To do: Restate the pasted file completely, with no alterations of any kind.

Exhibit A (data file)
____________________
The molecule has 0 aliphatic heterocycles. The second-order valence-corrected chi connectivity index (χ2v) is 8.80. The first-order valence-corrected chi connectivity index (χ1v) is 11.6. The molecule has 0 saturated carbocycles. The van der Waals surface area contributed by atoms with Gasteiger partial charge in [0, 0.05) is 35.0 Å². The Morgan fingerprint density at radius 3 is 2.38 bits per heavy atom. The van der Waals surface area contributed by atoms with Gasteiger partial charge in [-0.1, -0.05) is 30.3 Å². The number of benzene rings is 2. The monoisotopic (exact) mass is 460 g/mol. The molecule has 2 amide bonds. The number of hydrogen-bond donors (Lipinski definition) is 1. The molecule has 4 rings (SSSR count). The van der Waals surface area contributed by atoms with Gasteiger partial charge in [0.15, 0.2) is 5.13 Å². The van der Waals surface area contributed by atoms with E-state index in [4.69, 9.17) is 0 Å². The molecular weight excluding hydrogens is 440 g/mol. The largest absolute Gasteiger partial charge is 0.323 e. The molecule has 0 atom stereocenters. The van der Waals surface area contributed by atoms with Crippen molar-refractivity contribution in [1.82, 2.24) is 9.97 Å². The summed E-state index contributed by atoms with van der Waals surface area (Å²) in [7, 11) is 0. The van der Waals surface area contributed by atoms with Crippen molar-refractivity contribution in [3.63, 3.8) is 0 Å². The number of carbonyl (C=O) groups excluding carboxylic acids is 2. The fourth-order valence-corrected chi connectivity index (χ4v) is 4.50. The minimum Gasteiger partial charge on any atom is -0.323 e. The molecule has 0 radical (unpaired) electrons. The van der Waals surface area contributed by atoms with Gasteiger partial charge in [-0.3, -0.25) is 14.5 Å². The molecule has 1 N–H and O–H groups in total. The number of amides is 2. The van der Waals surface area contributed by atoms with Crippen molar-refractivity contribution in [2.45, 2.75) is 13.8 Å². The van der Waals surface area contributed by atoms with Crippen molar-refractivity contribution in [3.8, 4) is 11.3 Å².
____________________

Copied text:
The molecule has 0 aliphatic heterocycles. The second-order valence-corrected chi connectivity index (χ2v) is 8.80. The first-order valence-corrected chi connectivity index (χ1v) is 11.6. The molecule has 0 saturated carbocycles. The van der Waals surface area contributed by atoms with Gasteiger partial charge in [0, 0.05) is 35.0 Å². The Morgan fingerprint density at radius 3 is 2.38 bits per heavy atom. The van der Waals surface area contributed by atoms with Gasteiger partial charge in [-0.1, -0.05) is 30.3 Å². The number of benzene rings is 2. The monoisotopic (exact) mass is 460 g/mol. The molecule has 2 amide bonds. The number of hydrogen-bond donors (Lipinski definition) is 1. The molecule has 4 rings (SSSR count). The van der Waals surface area contributed by atoms with Gasteiger partial charge in [0.15, 0.2) is 5.13 Å². The van der Waals surface area contributed by atoms with E-state index in [4.69, 9.17) is 0 Å². The molecular weight excluding hydrogens is 440 g/mol. The largest absolute Gasteiger partial charge is 0.323 e. The molecule has 0 atom stereocenters. The van der Waals surface area contributed by atoms with Crippen molar-refractivity contribution in [1.82, 2.24) is 9.97 Å². The summed E-state index contributed by atoms with van der Waals surface area (Å²) in [7, 11) is 0. The van der Waals surface area contributed by atoms with Crippen molar-refractivity contribution in [3.63, 3.8) is 0 Å². The number of carbonyl (C=O) groups excluding carboxylic acids is 2. The fourth-order valence-corrected chi connectivity index (χ4v) is 4.50. The minimum Gasteiger partial charge on any atom is -0.323 e. The molecule has 0 radical (unpaired) electrons. The van der Waals surface area contributed by atoms with Gasteiger partial charge in [-0.3, -0.25) is 14.5 Å². The molecule has 1 N–H and O–H groups in total. The number of amides is 2. The van der Waals surface area contributed by atoms with Crippen molar-refractivity contribution in [2.45, 2.75) is 13.8 Å². The van der Waals surface area contributed by atoms with Crippen molar-refractivity contribution in [3.8, 4) is 11.3 Å².